Using Nature’s Offer: From Sheep to Woven Fabric
Margrit Zimmermann and Amanda Imhof – two determined women native to the Binntal − have recently joined forces to design a new project: “From Sheep’s Wool to Finished Fabric.” Both women are keen to share their expertise to preserve a legacy that has value for this region.
The two women hope to see a concept they envision take hold as part of the Landschaftspark Binntal’s offer to the public. Firstly, it would call awareness to an indigenous breed of sheep as a unique − but endangered − native species; and secondly, the project would demonstrate all the steps towards making a finished product from a valuable raw material − shearing, washing, carding, dying, spinning and weaving the sheep’s wool being skills whose rich local legacy otherwise threatens to be lost.
For some two decades, Amanda raised and tended Walliser Blacknose Sheep (the Schwarznaseschaff), animals whose light woolly coats, horns, and distinctive black patches − on nose, eyes, ears, knees, hocks and feet − make them unmistakable. The Blacknose is known for its fine meat, but it also has wool of a hard consistency that is ideally suited to felting, carpets, and insulation. While no longer an active shepherdess, Amanda uses the wool to make uniquely durable and warm articles of clothing, as well as select decorative items.
Margrit, on the other hand, is an expert weaver. Having had an interest in handicrafts from an early age, she learned her craft − in a course since discontinued − from the Catholic sisters at a Klosterschule in nearby Brig. “Nowadays,” she says, “nobody’s interested much in weaving; everything has to be produced so fast.” Nevertheless, convinced that hers was a craft worth preserving, Margrit persisted at it, and the items she produces − whether runner, tablecloth, or hand woven throw rug − have the appealing surface of a hand-crafted article in subtle and earthy colors.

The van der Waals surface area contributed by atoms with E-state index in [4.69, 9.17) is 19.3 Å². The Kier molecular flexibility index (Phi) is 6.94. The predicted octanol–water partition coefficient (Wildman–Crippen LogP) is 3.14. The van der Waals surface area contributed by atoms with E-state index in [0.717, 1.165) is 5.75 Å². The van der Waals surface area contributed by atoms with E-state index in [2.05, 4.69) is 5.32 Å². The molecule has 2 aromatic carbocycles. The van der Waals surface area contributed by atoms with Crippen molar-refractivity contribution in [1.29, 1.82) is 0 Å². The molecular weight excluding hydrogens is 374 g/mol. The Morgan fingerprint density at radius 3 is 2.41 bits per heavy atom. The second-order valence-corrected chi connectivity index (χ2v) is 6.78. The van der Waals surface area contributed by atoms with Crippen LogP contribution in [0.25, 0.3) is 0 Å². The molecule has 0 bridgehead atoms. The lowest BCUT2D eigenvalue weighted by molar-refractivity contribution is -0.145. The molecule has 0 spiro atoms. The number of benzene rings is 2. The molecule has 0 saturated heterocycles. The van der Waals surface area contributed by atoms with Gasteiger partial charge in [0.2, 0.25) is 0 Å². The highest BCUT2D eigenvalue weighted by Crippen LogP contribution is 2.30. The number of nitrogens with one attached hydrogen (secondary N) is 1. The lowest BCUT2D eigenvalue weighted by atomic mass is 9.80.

With their ambitious project “From Sheep to Woven Fabric,” the two women want to call attention to the Blacknose breed because the sheep’s numbers are gravely threatened. While once well established here in Wallis − on whose stony alpine heights the sheep typically graze − only as few as 2,500 of the breed may be extant worldwide today. There are a few breeders in the UK, Germany and the US, but the sheep’s very survival here in Switzerland is at risk, given the recent return of the wolf; in recent years, close to 100 Blacknose, in fact, have been attacked and killed by those hungry predators.
But the project also has another major angle. Targeted at families, groups of children, and more “foreign” visitors to the Binntal, the hands-on approach to all the stages of the fabric-making process will show the challenges and benefits of using Nature’s local offer, and likely carry long-term resonance. For both Margrit and Amanda believe that understanding the role that each specialist part plays in a comprehensive process can, in its own right, be a valuable lesson for any age group.
Ernen, 18 July, 2015, by Sarah Batschelet